A will can help ensure that your assets are distributed as you desire to family members or other people, or even to entities like non-profit organizations.
There may be limitations on the distribution of certain property, so it
is often a good idea to have an attorney draft or review your will. The State of Florida provides default rules for the distribution of property upon one’s death, but your desires may differ from the default, and your will might be one way to avoid that default distribution. Our attorneys can help you decide whether a will is an appropriate part of your estate plan, and they can draft your will to help you achieve the results you desire.
Will Substitutes: There are methods other than a will of providing distribution of property upon one’s death. These are often referred to as will substitutes, and examples include designated-beneficiary accounts and life insurance policies. If properly prepared, will substitutes may provide for distribution to a beneficiary outside of the probate process. Our attorneys can help you decide whether a will substitute is an appropriate part of your estate plan.
A trust can be another way to provide for distribution of property after one’s death, or during one’s life. A trust may provide for distribution of property, or even use of property, at the direction of a trustee who follows the terms or instructions contained in a trust instrument. In other words, one might use a trust to provide for distribution over time, or under certain circumstances like educational needs, rather than a distribution all at once. Sometimes a trust can help protect property from a trust beneficiary’s creditors. Our attorneys can help you decide whether a trust is an appropriate part of your estate plan, and they can draft a trust instrument to help you achieve the results you desire.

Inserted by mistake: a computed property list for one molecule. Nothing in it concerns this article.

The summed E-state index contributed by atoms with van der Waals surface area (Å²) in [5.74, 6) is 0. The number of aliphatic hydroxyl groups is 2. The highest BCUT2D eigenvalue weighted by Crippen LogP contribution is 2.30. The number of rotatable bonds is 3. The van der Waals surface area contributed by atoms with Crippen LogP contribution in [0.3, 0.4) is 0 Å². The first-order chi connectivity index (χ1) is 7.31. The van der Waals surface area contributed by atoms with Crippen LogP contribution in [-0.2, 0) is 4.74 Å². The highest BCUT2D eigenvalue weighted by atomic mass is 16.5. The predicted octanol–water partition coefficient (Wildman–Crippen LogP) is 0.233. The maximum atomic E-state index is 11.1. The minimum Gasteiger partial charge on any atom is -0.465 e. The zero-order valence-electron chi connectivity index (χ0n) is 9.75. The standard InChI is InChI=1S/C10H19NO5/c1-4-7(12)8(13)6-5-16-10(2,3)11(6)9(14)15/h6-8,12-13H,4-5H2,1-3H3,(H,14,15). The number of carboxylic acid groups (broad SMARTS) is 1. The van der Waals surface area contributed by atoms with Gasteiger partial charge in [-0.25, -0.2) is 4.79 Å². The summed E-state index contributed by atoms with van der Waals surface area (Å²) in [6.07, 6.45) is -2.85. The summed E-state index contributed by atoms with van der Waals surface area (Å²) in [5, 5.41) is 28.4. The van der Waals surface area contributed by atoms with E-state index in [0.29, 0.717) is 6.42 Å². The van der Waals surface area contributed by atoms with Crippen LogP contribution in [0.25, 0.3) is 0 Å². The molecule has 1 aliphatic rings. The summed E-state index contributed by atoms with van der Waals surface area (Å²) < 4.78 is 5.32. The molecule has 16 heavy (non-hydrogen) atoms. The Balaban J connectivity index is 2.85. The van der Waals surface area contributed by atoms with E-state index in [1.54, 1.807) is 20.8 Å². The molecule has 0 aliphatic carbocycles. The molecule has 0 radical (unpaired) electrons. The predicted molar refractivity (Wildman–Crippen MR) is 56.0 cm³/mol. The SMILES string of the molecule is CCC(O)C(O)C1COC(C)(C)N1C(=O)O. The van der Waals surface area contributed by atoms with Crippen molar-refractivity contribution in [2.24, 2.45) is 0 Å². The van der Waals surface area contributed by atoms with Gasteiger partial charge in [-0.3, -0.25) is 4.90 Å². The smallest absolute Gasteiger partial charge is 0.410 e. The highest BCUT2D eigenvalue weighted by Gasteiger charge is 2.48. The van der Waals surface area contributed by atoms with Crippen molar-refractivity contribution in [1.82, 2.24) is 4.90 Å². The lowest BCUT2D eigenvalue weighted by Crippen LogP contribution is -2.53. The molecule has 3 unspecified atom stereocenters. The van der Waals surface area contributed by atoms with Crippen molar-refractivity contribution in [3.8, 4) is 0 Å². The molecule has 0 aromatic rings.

Trusts for the Care of Your Pet: You might have a beloved pet that you want to ensure is cared for after you are no longer able to provide care. Florida law provides for the creation of a trust for the care of an animal. Our attorneys can help you prepare a trust for the care of your pet.
Probate: Probate is the process of distributing property of the probate estate with approval of a court. Even if there is a will, the instructions in the will for the distribution of property will most likely be carried out through probate. In other words, having a will may not help your survivors avoid probate. Our attorneys can help you understand the probate process and plan for it during your life, or they can help a will beneficiary or a personal representative navigate the probate process.
Estate Planning for Unmarried Couples: Whether you are unmarried by choice or because the law does not recognize your relationship, estate planning can be especially important for you and your partner. The default rules of property distribution without a will may not provide for transfer of property to your surviving partner the way that those default rules do for a surviving spouse. Our attorneys can advise you about ensuring that your wishes are carried out regarding the distribution of property to your partner.